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Wednesday, December 17, 2014

Grand Challenges Leadership and the CLA Roadmap

When the University chose “grand challenges” as the organizing theme for the strategic plan, it called on all collegiate units to draw on their strengths in order to engage society’s most pressing issues in more meaningful ways. For CLA, this presented a great opportunity not only to showcase our existing areas of excellence, but also to consider new and creative ways to apply our unique talents for the greater good of our state, our nation, and our world.

The depth and breadth of our research and curricular strength make CLA particularly well-positioned to respond to the University’s call, most notably around the challenge of building vibrant communities that enhance human potential and collective well-being in a diverse and changing society.

We also have much to contribute to the grand challenges on sustainable, healthy, secure food; as well as environmental protection and economic development. Moreover, CLA can and should be active participants in defining additional grand challenges around which the university can focus sustained research and curricular attention. CLA will participate enthusiastically whenever and wherever the college can make a significant contribution to these efforts.

Why identify participation in the grand challenges agenda as one of the five goals of the CLA Roadmap?
First, we must advocate for the liberal arts with our constituencies on and off campus. We in CLA must argue strongly against a narrative that suggests that the liberal arts are “out there” and “over there somewhere” while the important business of the university happens elsewhere. The liberal arts are at the heart of this great institution and at the heart of the land grant mission. Our work is at the center of the University’s mission, not “over there somewhere.”

Second, in many of my conversations prior to and since arriving on campus, I heard concerns that the College seems disconnected with the University’s strategic direction. Or, in a related vein, that the University is uninterested in the project of the liberal arts. These concerns must not become self-fulfilling prophecies. Strong commitment to participation in the grand challenges agenda addresses both of the concerns head on. CLA must be engaged and active in grand challenges research and curriculum, and in the University’s strategic plan generally. Such engagement does not mean contorting ourselves or diverting our attention from the questions and activities that animate our research, creative work, and teaching. Rather, CLA will fully participate where it can make significant contributions.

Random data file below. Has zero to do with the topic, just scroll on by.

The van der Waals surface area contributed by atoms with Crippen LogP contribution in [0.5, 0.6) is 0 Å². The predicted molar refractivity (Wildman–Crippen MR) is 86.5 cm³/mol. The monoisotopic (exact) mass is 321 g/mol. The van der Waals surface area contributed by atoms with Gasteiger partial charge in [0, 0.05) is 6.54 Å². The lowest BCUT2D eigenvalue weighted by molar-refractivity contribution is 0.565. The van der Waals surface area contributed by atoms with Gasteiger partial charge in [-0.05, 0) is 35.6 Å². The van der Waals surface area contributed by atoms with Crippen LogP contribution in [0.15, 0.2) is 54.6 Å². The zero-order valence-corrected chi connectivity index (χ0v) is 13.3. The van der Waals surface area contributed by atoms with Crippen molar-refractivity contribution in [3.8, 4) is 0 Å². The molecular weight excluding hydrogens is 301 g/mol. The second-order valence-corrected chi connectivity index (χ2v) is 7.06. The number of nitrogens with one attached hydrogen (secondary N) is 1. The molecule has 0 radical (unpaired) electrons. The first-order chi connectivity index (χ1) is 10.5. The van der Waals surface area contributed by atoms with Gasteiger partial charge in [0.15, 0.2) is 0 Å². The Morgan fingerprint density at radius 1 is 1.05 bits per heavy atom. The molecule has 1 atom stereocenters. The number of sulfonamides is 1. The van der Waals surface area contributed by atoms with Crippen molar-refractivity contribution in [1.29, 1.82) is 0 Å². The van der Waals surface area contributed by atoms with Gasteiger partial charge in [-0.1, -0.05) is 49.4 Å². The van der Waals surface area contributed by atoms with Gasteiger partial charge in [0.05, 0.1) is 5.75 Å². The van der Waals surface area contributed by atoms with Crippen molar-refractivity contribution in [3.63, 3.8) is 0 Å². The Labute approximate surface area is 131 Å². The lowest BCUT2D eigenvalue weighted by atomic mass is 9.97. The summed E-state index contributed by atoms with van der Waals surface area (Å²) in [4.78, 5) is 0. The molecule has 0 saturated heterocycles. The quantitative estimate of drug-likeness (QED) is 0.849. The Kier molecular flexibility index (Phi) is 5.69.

Third, and most important, CLA indeed has much to offer and contribute substantively in addressing and defining grand challenges. Our research and teaching are directly connected to defining and asking the questions underlying grand challenges, and offering answers to help address those challenges facing the polity, economy, and society. Our research contributes mightily to understanding the questions and defining the answers.

Within the three grand challenges initially identified in the University’s strategic plan, it is around the theme of vibrant communities that the liberal arts can make a singular, lasting, and leading contribution. At the core, most every question in the liberal arts wrestles with community. The University has prioritized an area in which CLA is a leader. We must embrace that leadership role.

CLA scholars study how communities are defined, how they change, how they prosper, weaken, conflict, and unite. We study how plural communities may be embedded within a larger community, and whether this happens by choice or coercion. We aim to understand how being embedded in multiple communities affects the individual. We examine how institutions build and bolster, or diminish and demolish, community. We explore through the arts the multiple meanings of community, and we give life to communities through artistic and creative performance. We interpret how the spread of social media has revolutionized concepts of community around the world. We analyze where community allows individuals to flourish, but also where it hampers individual freedom.

The identity and interaction of communities, and the relationship of the individual to the community, is one of the central, most persistent issues and themes of the early 21st century. And put simply, that is what we do.

We, in CLA, study community. In the grand challenges process, we can identify questions central to the challenge of vibrant communities where the College can make major contributions. How do we best identify these questions? We await recommendations from our Grand Challenges Roadmap Goal Team, but certainly CLA departments, programs, and initiatives should consider ways in which their existing activities fit into this grand challenge. Many units across the College already have research, curriculum, and engagement projects that speak directly to the vibrant communities challenge in significant ways.

The Roadmap Goal Team we have convened for Grand Challenges Leadership will be posting updates to this blog as they make progress on identifying opportunities and recommendations for CLA growth and investment around this theme. These recommendations will cover both the grand challenges curriculum and research as discussed in the University’s strategic plan. Please continue to check here for updates, and consider providing feedback via the Dean’s Suggestion Box or at clasuggest@umn.edu.